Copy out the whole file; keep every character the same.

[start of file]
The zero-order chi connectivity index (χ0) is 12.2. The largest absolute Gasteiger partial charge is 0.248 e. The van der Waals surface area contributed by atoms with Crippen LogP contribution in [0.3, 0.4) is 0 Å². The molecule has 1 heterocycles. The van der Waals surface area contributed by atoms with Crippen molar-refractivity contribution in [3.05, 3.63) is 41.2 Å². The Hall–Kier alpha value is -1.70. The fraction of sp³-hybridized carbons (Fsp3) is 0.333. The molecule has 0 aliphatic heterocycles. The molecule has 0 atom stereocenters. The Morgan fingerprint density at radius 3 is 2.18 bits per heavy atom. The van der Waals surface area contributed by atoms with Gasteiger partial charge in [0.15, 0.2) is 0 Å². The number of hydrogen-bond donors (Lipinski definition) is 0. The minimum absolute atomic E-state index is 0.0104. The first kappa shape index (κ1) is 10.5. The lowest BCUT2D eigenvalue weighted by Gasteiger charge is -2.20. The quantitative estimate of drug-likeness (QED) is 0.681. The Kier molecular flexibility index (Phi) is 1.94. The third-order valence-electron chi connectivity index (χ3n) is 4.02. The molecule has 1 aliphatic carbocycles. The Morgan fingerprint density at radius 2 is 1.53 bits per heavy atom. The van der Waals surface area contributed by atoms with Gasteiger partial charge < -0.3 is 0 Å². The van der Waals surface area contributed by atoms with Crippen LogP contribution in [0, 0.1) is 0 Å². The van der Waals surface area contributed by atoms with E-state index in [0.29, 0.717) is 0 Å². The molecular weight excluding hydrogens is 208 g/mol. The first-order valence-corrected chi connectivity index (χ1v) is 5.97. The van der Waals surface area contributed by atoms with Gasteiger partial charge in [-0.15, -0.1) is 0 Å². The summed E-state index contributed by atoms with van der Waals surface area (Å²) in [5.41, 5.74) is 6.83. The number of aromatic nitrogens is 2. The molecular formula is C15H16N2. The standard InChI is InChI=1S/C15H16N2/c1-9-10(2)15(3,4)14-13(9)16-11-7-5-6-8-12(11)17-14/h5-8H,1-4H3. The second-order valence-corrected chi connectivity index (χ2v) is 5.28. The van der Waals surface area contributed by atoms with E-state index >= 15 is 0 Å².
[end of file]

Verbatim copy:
The zero-order chi connectivity index (χ0) is 12.2. The largest absolute Gasteiger partial charge is 0.248 e. The van der Waals surface area contributed by atoms with Crippen LogP contribution in [0.3, 0.4) is 0 Å². The molecule has 1 heterocycles. The van der Waals surface area contributed by atoms with Crippen molar-refractivity contribution in [3.05, 3.63) is 41.2 Å². The Hall–Kier alpha value is -1.70. The fraction of sp³-hybridized carbons (Fsp3) is 0.333. The molecule has 0 aliphatic heterocycles. The molecule has 0 atom stereocenters. The Morgan fingerprint density at radius 3 is 2.18 bits per heavy atom. The van der Waals surface area contributed by atoms with Gasteiger partial charge in [0.15, 0.2) is 0 Å². The number of hydrogen-bond donors (Lipinski definition) is 0. The minimum absolute atomic E-state index is 0.0104. The first kappa shape index (κ1) is 10.5. The lowest BCUT2D eigenvalue weighted by Gasteiger charge is -2.20. The quantitative estimate of drug-likeness (QED) is 0.681. The Kier molecular flexibility index (Phi) is 1.94. The third-order valence-electron chi connectivity index (χ3n) is 4.02. The molecule has 1 aliphatic carbocycles. The Morgan fingerprint density at radius 2 is 1.53 bits per heavy atom. The van der Waals surface area contributed by atoms with Gasteiger partial charge < -0.3 is 0 Å². The van der Waals surface area contributed by atoms with Crippen LogP contribution in [0, 0.1) is 0 Å². The van der Waals surface area contributed by atoms with E-state index in [0.29, 0.717) is 0 Å². The molecular weight excluding hydrogens is 208 g/mol. The first-order valence-corrected chi connectivity index (χ1v) is 5.97. The van der Waals surface area contributed by atoms with Gasteiger partial charge in [-0.15, -0.1) is 0 Å². The summed E-state index contributed by atoms with van der Waals surface area (Å²) in [5.41, 5.74) is 6.83. The number of aromatic nitrogens is 2. The molecular formula is C15H16N2. The standard InChI is InChI=1S/C15H16N2/c1-9-10(2)15(3,4)14-13(9)16-11-7-5-6-8-12(11)17-14/h5-8H,1-4H3. The second-order valence-corrected chi connectivity index (χ2v) is 5.28. The van der Waals surface area contributed by atoms with E-state index >= 15 is 0 Å².